Shaking up employee volunteering for Gen Z

Today’s job seekers are looking for more than stability, a good pension and a free gym membership.

Today’s job seekers are looking for more than stability, a good pension and a free gym membership. Increasingly, they want to feel connected to the work they do and the company they work for. They want a sense of purpose: our research in Singapore found that 72% of Gen Z (16 to 20 year-olds) believe businesses should make doing good a central part of their business and not just by giving to charity.

But how to do this, and how can employee volunteering contribute? The best practice examples are a far cry from planting trees or painting fences once a year. Done well, employee volunteering is a superb channel to create an engaged corporate culture to attract and retain top talent, allow employees to expand skills and build strong teams. It also creates a positive impact on the community in which the volunteering takes place and bolsters corporate reputation.

In Patagonia’s environmental volunteering scheme, the lucky employees are sent into the field for up to two months to volunteer with nonprofit environmental groups. Employee retention at Patagonia is high compared to industry averages in both retail (turnover is only 20%–30% a year versus a typical 100%) and administration (administrative turnover is running at ~5%, sometimes 3%). However, not all employee volunteer programmes are created equal. Some have low rates of participation and little impact on corporate culture. Others confuse employee volunteering with philanthropy, and misunderstand what Gen Z are looking for at work. What makes a successful employee volunteering programme, in line with the changing expectations of the world and the demands of Gen Z?

Lifebuoy, Unilever’s health soap, runs one such programme. Since 2008, Unilever employees (as many as 41,000 a year) go to local schools to teach children the importance of handwashing with soap. With the highest ever employee engagement in a Unilever Sustainable Living Plan initiative, it has now been rolled out to the public in five countries: Bangladesh, India, Indonesia, Singapore and South Africa. University students in these countries volunteer for #just1hour a week for four weeks to teach Lifebuoy’s “School of 5” handwashing programme to children. Being able to offer its volunteering to the public has required Lifebuoy to invest in infrastructure and training but the benefits are large – an army of committed and driven brand ambassadors made up of not just employees but consumers too.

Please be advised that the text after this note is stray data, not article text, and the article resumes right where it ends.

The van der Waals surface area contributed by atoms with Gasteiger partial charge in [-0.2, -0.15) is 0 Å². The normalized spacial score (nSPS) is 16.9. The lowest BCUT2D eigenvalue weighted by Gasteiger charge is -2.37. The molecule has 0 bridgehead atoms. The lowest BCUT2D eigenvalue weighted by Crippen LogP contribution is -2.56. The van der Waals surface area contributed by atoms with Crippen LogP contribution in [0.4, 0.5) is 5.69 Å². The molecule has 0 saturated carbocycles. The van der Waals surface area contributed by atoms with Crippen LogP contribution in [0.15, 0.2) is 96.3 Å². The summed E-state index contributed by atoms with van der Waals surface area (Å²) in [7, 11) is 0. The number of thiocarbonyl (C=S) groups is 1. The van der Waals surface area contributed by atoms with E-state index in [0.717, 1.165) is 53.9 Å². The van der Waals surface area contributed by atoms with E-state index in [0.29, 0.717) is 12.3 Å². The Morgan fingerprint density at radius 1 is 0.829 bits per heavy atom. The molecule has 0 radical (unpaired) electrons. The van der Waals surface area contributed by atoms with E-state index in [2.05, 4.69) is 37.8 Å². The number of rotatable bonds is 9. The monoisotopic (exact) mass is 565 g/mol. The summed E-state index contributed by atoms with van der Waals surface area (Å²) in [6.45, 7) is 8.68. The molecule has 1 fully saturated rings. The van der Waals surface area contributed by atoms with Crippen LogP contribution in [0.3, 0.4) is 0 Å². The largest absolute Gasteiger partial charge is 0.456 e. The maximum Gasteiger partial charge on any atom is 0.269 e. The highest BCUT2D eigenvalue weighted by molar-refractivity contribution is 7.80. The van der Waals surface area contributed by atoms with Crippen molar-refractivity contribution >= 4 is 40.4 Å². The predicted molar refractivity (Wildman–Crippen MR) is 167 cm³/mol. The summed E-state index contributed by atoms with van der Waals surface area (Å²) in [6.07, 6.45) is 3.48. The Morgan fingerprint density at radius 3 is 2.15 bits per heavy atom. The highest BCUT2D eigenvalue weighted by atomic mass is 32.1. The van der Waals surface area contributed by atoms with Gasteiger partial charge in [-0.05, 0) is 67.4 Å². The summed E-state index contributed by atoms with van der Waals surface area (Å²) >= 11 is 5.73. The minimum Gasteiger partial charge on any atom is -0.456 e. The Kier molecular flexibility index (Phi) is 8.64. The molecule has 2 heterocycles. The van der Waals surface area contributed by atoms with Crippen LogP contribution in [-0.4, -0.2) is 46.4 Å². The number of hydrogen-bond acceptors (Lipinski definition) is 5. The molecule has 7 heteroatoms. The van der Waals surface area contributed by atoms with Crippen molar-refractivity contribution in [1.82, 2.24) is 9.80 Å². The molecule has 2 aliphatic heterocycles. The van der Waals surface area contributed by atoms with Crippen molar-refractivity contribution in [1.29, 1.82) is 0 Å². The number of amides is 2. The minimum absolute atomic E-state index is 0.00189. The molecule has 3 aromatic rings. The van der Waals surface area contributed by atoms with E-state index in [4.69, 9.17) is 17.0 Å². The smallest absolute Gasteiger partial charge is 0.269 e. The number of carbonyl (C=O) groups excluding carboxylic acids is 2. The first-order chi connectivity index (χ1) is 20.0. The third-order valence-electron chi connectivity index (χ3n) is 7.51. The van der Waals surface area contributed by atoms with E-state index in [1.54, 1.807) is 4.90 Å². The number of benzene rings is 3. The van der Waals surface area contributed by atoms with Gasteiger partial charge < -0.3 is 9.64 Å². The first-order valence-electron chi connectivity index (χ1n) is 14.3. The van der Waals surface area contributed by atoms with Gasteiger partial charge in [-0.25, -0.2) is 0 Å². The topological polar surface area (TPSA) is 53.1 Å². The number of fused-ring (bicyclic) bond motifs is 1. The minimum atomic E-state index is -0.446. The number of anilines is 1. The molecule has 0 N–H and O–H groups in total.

Here is why we think it is so successful:

  • Clear link to the business or brand. Lifebuoy champions the importance of handwashing with soap to reduce deaths due to preventable diseases such as diarrhea and pneumonia. There is a clear link between the volunteering activity – teaching handwashing with soap – and the brand and its campaign – Help A Child Reach 5.
  • Training equals engaging. As well as having strict criteria for volunteers, Lifebuoy has developed a simple and fun online training for immersion into the School of 5. All volunteers must also attend one of Lifebuoy’s face to face orientation sessions where they are taught the handwashing curriculum which is designed to make learning enjoyable with superhero characters, games, songs and comic books.
  • Partners help scale. Partnering with public and private sectors around the world, Lifebuoy wants to transform handwashing with soap from a good idea to a habit. For the volunteering programme, Lifebuoy partners with youth networks, Universities and local schools to build teams of volunteers and conduct the lessons within the children’s curriculum.
  • Lasting impact. Young volunteers are the parents of tomorrow and their volunteering experience will help ensure they remember the importance of handwashing with soap – especially for babies and children – when they build a family of their own.